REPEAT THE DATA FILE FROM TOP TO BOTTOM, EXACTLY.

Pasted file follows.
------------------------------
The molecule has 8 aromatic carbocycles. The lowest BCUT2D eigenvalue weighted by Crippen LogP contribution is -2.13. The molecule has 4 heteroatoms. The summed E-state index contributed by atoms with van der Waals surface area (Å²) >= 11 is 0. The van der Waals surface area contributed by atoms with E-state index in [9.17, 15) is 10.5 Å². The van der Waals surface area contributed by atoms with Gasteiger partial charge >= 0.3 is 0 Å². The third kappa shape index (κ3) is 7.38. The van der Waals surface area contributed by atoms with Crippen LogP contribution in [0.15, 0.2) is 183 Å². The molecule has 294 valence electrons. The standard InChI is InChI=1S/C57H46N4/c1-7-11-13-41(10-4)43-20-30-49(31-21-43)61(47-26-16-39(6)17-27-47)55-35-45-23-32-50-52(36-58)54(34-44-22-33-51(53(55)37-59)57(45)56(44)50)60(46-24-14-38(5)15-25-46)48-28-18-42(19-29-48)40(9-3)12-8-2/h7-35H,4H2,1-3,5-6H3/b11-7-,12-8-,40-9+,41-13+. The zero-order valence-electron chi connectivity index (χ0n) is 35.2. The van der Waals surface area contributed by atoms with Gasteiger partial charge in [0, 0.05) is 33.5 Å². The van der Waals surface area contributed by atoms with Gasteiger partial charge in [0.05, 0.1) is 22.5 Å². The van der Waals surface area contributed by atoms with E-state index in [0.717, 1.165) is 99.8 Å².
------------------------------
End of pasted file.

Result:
The molecule has 8 aromatic carbocycles. The lowest BCUT2D eigenvalue weighted by Crippen LogP contribution is -2.13. The molecule has 4 heteroatoms. The summed E-state index contributed by atoms with van der Waals surface area (Å²) >= 11 is 0. The van der Waals surface area contributed by atoms with E-state index in [9.17, 15) is 10.5 Å². The van der Waals surface area contributed by atoms with Gasteiger partial charge >= 0.3 is 0 Å². The third kappa shape index (κ3) is 7.38. The van der Waals surface area contributed by atoms with Crippen LogP contribution in [0.15, 0.2) is 183 Å². The molecule has 294 valence electrons. The standard InChI is InChI=1S/C57H46N4/c1-7-11-13-41(10-4)43-20-30-49(31-21-43)61(47-26-16-39(6)17-27-47)55-35-45-23-32-50-52(36-58)54(34-44-22-33-51(53(55)37-59)57(45)56(44)50)60(46-24-14-38(5)15-25-46)48-28-18-42(19-29-48)40(9-3)12-8-2/h7-35H,4H2,1-3,5-6H3/b11-7-,12-8-,40-9+,41-13+. The zero-order valence-electron chi connectivity index (χ0n) is 35.2. The van der Waals surface area contributed by atoms with Gasteiger partial charge in [0, 0.05) is 33.5 Å². The van der Waals surface area contributed by atoms with Gasteiger partial charge in [0.05, 0.1) is 22.5 Å². The van der Waals surface area contributed by atoms with E-state index in [0.717, 1.165) is 99.8 Å².